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FIG. i.-Surface anatomy of the flexor retinaculum. FIG. 2.-Dissection of carpal tunnel. The marker is under the thenar nerve. taking place at the lower border of the flexor retinaculum (Fig. 3). This vascular effect is probably unobtainable in the normal wrist, as a simple test on oneself will show. Forced firm as occur in pregnancy and the menopause, may be flexion of the wrist for io minutes or more pro- sufficient to cause local ischaemic neuritis in the http://pmj.bmj.com/ duces slight digital paraesthesiae and a feeling of flexed wrist. stiffness and discomfort, but not median neuritis. More rarery carpal compression may be the Nevertheless, some paraesthesiae do occur and result of a swelling of the peripheral nerve, as illustrate how small a margin exists between sig- may occur in the course of an infectious neuritis nificant and insignificant carpal compression. or follow an acute attack of cervical spondylitis. The tourniquet test of Gilliatt and Wilson (I953) This latter type of effect is important and re- sembles the residual , entirely peripheral in on September 27, 2021 by guest. is merely another method of inciting this potential distribution, which may follow an attack of pro- vascular insufficiency in patients suffering from lapsed lumbar intervertebral disc and may be carpal compression. relieved by Ober's operation of pyriformis These vascular features explain the nature of the tenotomy. paraesthesiae and account for the flushings and Commonly the carpal tunnel syndrome is seen sensation of local heat that may follow and signify in the right hand of heavy manual workers or the end of an attack of neuritis. athletes following an attack of non-specific teno- synovitis, in the right hand of post-menopausal Aetiology women who have more than a fair share of house- Local pressure within the carpal tunnel may work to perform, in patients suffering from rheu- follow contusions, fractures and dislocations around matoid arthritis and in either hand of middle-aged the wrist, acute and chronic tendon and joint in- individuals who have recently had an attack of fections, Even minor tissue fluid exchanges, such cervical spondylitis. POSTGRADUATE MEDICAL JOURNAL January 1959 Postgrad Med J: first published as 10.1136/pgmj.35.399.30 on 1 January 1959. Downloaded from inadvertently flexed and relaxed. Relief is ob- tained by hanging the hand over the side of the bed and this corrects the deformity and improves the vascular supply to the nerve. Sometimes the ' burning' is so intense that the patient plunges his hand into cold water to get relief. The syndrome is to be differentiated from the other causes of in the arm. In particular, as noted previously, median neuritis at the wrist may be an end result of an attack of cervical spondylitis with disc degeneration. A guide to diagnosing in this case is restriction of the neck movements. Another, much rarer, condition is the thoracic inlet syndrome, which tends to affect lower roots of the brachial plexus. Finally, it is worth con- sidering pressure due to ganglia about the wrist in the differential diagnoses of isolated median neuritis. Treatment The results of operation are so good that surgery should not be withheld. It is to be remembered,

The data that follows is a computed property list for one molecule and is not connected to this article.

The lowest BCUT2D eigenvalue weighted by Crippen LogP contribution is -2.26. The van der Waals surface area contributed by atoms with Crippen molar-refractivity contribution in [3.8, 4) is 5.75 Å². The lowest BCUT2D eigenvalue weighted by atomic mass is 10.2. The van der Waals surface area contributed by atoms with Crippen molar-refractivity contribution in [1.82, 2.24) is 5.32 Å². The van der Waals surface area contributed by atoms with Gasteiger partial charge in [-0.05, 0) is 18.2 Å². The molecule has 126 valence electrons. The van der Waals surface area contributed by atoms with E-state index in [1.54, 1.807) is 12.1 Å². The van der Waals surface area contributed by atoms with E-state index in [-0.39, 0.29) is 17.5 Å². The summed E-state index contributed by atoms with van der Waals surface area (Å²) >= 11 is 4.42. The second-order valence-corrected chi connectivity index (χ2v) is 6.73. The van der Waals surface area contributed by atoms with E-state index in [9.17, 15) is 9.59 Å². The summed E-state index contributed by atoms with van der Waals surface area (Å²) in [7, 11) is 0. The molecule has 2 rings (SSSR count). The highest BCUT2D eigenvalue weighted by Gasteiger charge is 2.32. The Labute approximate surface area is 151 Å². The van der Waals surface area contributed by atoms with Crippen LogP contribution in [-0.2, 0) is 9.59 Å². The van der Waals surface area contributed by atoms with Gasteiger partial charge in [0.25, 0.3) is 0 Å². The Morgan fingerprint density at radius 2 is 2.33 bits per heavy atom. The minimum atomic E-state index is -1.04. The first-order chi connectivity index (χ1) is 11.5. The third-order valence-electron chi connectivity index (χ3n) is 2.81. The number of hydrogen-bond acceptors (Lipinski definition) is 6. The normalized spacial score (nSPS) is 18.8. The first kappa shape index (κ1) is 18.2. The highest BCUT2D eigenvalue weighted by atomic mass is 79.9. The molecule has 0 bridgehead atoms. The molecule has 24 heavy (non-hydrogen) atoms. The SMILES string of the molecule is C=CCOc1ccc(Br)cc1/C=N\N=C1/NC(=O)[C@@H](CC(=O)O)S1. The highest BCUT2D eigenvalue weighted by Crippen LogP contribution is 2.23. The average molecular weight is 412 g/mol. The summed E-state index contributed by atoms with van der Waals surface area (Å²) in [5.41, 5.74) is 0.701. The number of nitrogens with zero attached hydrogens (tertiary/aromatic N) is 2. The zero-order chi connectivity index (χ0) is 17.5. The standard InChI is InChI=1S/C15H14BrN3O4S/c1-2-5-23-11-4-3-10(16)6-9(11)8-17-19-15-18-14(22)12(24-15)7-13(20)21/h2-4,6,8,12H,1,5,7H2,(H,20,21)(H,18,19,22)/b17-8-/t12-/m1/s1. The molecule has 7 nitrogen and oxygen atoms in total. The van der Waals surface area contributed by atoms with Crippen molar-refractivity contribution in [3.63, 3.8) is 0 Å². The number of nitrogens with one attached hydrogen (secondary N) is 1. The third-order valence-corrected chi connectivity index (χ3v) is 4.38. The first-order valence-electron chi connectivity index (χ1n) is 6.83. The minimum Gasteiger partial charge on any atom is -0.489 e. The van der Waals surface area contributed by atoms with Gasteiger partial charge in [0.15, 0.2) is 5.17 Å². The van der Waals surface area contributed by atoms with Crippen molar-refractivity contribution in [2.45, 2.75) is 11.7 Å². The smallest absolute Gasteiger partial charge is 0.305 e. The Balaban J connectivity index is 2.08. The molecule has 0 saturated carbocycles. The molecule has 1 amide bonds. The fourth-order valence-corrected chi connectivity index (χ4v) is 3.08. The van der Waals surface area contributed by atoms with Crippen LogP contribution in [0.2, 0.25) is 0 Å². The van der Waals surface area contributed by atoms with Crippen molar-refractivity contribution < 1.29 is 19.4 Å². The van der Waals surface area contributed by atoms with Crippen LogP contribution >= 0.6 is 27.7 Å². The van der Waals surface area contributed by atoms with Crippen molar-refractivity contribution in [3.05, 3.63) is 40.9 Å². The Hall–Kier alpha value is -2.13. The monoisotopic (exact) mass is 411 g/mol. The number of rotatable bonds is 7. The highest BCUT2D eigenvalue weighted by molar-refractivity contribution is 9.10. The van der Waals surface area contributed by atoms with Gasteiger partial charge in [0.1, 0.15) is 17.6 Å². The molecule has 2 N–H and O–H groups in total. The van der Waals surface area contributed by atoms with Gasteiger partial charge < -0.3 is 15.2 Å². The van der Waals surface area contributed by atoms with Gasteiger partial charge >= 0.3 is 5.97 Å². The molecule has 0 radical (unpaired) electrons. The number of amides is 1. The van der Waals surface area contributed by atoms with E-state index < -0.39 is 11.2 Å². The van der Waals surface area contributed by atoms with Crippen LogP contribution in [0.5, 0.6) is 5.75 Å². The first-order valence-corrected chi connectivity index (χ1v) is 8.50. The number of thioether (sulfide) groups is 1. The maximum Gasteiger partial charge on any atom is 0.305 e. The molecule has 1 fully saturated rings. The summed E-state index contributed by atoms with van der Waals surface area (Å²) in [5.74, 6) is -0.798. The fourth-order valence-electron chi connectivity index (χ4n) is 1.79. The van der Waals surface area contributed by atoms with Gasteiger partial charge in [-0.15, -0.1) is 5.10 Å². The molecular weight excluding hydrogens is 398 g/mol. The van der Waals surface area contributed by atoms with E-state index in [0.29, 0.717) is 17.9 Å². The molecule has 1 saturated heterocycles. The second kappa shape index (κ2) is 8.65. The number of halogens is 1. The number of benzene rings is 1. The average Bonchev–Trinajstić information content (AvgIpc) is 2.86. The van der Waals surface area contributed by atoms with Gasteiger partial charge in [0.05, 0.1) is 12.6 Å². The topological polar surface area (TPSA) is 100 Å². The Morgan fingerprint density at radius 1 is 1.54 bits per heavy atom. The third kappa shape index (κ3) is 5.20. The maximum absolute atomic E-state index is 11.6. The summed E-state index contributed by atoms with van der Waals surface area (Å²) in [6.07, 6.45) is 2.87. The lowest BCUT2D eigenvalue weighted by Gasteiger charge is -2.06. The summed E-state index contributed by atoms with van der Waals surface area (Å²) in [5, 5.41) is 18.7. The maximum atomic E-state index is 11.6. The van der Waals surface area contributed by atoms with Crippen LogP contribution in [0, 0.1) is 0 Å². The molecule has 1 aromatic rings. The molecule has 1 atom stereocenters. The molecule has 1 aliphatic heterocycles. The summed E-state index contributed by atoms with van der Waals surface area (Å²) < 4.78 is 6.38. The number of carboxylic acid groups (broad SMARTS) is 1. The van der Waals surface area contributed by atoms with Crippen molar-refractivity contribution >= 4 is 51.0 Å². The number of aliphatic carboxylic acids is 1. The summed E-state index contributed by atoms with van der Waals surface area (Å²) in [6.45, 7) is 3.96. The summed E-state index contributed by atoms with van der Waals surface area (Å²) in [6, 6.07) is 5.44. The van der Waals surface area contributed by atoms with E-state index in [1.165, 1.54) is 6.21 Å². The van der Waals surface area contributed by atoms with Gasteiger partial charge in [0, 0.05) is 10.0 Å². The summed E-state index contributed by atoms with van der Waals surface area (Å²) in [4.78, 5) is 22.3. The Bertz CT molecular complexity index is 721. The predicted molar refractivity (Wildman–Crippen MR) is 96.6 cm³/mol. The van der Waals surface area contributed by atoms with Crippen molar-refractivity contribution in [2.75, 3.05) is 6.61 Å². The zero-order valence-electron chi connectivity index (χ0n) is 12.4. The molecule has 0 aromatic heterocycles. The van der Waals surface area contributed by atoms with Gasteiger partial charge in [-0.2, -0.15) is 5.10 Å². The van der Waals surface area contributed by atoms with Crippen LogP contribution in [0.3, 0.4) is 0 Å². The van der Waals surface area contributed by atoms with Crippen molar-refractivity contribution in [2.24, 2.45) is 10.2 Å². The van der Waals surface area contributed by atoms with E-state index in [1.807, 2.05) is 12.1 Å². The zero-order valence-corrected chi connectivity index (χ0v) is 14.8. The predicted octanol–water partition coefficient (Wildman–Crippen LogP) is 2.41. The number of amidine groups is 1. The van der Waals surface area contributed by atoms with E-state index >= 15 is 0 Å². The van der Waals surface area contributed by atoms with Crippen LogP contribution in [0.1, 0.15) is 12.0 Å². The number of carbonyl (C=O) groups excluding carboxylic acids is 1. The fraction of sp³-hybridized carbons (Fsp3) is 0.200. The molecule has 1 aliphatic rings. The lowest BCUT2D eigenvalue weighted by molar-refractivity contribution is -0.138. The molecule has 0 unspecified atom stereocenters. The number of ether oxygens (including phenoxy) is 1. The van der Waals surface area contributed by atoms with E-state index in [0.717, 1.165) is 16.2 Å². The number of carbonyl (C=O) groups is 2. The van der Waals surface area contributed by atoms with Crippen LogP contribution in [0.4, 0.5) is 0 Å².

.. .. however, that carpal compression is transitory in many patients; for example, in pregnancy and afterProtected by copyright. to the wrist. Some relief may be obtained by splintage of the wrist in the mid position. This is not always convincing and often may be attri- buted to a remission rather than to the splintage. Severe symptoms usually warrant early surgery in any case. The use of hydrocortisone into the carpal tunnel is not recommended. Vitamin B may be ad- ministered to cases of toxic and infective peri- pheral neuritis with developing carpal compression. Surgery is best performed under tourniquet and therefore general anaesthesia. This enables the

surrounding synovia, and particularly the neigh- http://pmj.bmj.com/ bouring reaction, to be studied. Biopsy of the synovial flexor sheaths may be informative in suspected polyarthritis. ..::.: A longitudinal incision is recommended in pre- ference to transverse to enable the entire constrict- ing flexor retinaculum to be divided. The incision FIG. 3.-Shows effect of wrist flexion on neural blood is made on the hypothenar side of the hollow supply. The shaded ridge is the lower border of on September 27, 2021 by guest. the flexor retinaculum. between the thenar and hypothenar muscles to avoid the thenar branch of the median nerve. Symptoms and Signs Illustrative Examples Carpal compression usually presents with sen- Case i. A lieutenant-colonel in the Army sory impairment in the median nerve supply to the Medical Services played tennis every evening hand, less often with actual thenar wasting. until prevented by numbness and tingling of his Frequently the median nerve is tender at the lower right hand. Division of the flexor retinaculum border of the retinaculum and symptoms can be showed chronic non-specific tenosynovitis of the brought on by strongly flexing the wrist or by the wrist. His symptoms were relieved. tourniquet test. Case 2. A housewife had oophorectomies and The symptoms may be episodic, acute or hysterectomy at the age of 40 and thereafter put moderate and are worse at night, when the wrist is on two stones in weight. Two years later she January 1959 WILEY: The Carpal Tunnel Syndrome 33 Postgrad Med J: first published as 10.1136/pgmj.35.399.30 on 1 January 1959. Downloaded from could sleep little from severe nocturnal median- Acknowledgments neuritis. Her symptoms were relieved by carpal My thanks are due to Professor Trueta for decompression and the only abnormality noted at granting me access to his clinical material. operation was slight perineural vascular congestion. BIBLIOGRAPHY Case 3. A widow was running a farm and had had BECK, K. (I954), Deutsche. Z. Nervenheilk, I7I, 31I. several attacks of ' stiff neck ' with residual cervical BRAIN, W. R., WRIGHT, A. D., and WILKINSON, M. (I947), Lancet, i, 277. pain and pain radiating into the right arm and DICK, T. B., and ZADIK, F. R. (IS58), Brit. med. 3., ii, 288. hand. The pain in the right hand persisted GILLIATT, R. W., and WILSON, T. G. (I953), Ibid., ii, 595. following the last attack. Division of the GROWKAEST and DEMARTIN (I954), J. Amer. med. Ass., carpal 155, 635. ligament relieved this pain and appeared to improve KREMER, M., GILLIATT, R. W., GOLDING, J. S. R., and her cervical symptoms. WILSON, T. G. (I953), Lancet, ii, 59o. MARTIN, J. P. (ig95), in Price's 'Textbook of the Practice of Case 4. A Thames bargemaster awoke in his Medicine,' Oxford. NISSEN, K. I. (1952), 3. Bone _t. Surg., 34, 3, 5I4. bunk with a ' crick ' in his neck and thereafter SUNDERLAND, S. (1945), Arch. Neurol. Psychiat. (Chicago), developed such severe pain in the median nerve 53, 9I. VICALE, C. T., and SCARFF, J. E. (Ig9I), Trans. Amer. neurol area of his right palm that he could not control the Ass., 76, I87. tiller. His symptoms were WALSHE, F. M. R. (I95s), 'Diseases of the Nervous System,' relieved by carpal London. decompression and using a Chinese pillow at night. HEATHFIELD, K. W. G. (1957), Lancet, ii, 663. Protected by copyright.